have been bumped, broken and left deformed.  Elder Call felt like he was inspired to investigate that loose tooth which eventually saved that missionary a future of deformity and pain.  It was one of the reasons we are here in Guatemala.

That was one of the positive experiences we have had in the clinic.  Another event tells a different story.  We had one elder in and extracted 4 wisdom teeth.  This was the work of  Dr. Johnson, our resident expert on extraction.  He's a master!  Wisdom teeth extraction is one of the main things required by these missionaries.  We take Xrays to determine if they need to come out or they can stay.  The determination is based on whether they will cause a problem for the elder on his mission.  In this particular group of missionaries there was a sister who had been to some amount of dental school in Guatemala and decided she should comfort and advise the other patients after they got back to the CCM from the clinic.  Sis. Nicolayson, the CCM president's wife was hearing complaints from many patients.  They had been told by this sister misionary that things were done wrong, and she recommended her own remedies for them.  One elder who had 4 teeth extracted went to Sis. Nicolayson and said he was in pain from having 8 teeth extracted without his permission.  When Sis Nicolayson called, Dr. Johnson recommended a pain medicine and then received a call that he was having further problems because he was allergic to the medicine he took.  He didn't mention his allergy to us nor did he write about it on his consent to treat form,  He was threatening to sue and he continued to complain about his treatment until two things happened.  First, he healed beautifully without pain, and second, his mother said he needed to decide if he wanted to go on a mission or not, because he couldn't go on a mission if he was involved in a law suit.  Eventually he admitted he had exaggerated and even lied about his pain.  He was sorry and apologized. A victim of "Herd Hysteria."

Fortunately we were able to see many children from the municipalidad this month.  They are children from the city day care centers, who come to school early in the morning and spend the day so their parents can go to work as vendors on the streets. It was cold in the clinic because our waiting room is open air.
We have lovely fleece blankets made by Relief Society sisters in the U.S. so the kids come in and wrap up.  They love the cozy, warm blankets.  Some want to take them home, but we tell them they can use them when they come the next time.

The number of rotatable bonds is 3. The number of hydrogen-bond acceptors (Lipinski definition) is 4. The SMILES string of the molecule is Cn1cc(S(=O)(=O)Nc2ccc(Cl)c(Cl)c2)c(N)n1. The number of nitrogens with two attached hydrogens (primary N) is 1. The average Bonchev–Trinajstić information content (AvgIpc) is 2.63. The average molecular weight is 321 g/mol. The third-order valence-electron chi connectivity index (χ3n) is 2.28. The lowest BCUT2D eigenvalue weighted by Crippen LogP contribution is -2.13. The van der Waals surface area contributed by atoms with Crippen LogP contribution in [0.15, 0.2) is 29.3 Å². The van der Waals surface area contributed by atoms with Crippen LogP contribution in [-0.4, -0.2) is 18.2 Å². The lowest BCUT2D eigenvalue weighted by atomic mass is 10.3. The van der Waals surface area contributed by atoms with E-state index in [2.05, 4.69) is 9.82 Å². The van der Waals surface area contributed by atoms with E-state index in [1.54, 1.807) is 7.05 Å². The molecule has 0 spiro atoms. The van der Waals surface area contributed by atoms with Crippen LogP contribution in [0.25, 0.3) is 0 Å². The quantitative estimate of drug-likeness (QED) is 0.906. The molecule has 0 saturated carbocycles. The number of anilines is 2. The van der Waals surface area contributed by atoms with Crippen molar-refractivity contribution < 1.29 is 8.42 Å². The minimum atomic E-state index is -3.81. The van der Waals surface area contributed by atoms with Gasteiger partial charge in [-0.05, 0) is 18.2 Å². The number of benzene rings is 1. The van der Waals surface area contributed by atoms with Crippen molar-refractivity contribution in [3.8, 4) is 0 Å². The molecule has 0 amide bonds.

After their treatment they were excited to receive their rewards - a new toothbrush and a monkey or a little car  from the sweet sisters from Downey III Ward Relief Society.


              One Saturday we had a half-day field trip to a place called Mixco Viejo, a nearby ruin of a Poqomam city and ceremonial site destroyed by the Spanish in 1525.  We left Guatemala City on a bus and traveled up, up and up into the mountains where this city was built on the top of a mountain plateau surrounded by steep cliffs and deep ravines on all sides.  Our guide said it was built there to be defenseable in  case of invasion.  There was only one entrance to the city and that was through a pathway carved through the rocks like a open tunnel.  It was amazing to see the carvings and the buildings, but unfortunately it was a steep climb to see the pyramid and the ball courts, and I decided not to try to hike down the narrow rocky paths. I stayed up at the top and enjoyed the view and found two pieces of obsidian.

On the last day of January, we went to Los Patitos for the annual screening of all the children.  We set up chairs for ourselves and the staff brings in the chhildren class by class.  These children range in age from 3 - 7.  While Wayne and the other dentists look in the mouth, the assistants write down the findings on a roll sheet.  We rank the children according to their needs.

 1 means they have urgent need with decay in permanent teeth and they will be the first children scheduled to come to the clinic.  2 means they have lots of decay in only baby teeth probably because they only have baby teeth.  3 means they have decay in some teeth, but not a huge amount, and 4 means they need fluoride treatment and brushing education.  We will be sceduling the children from this list until it is completed in about 6 months. It was interesting to see the school and the children in their daily setting.

Wall painting at Los Patitos - The Little Ducks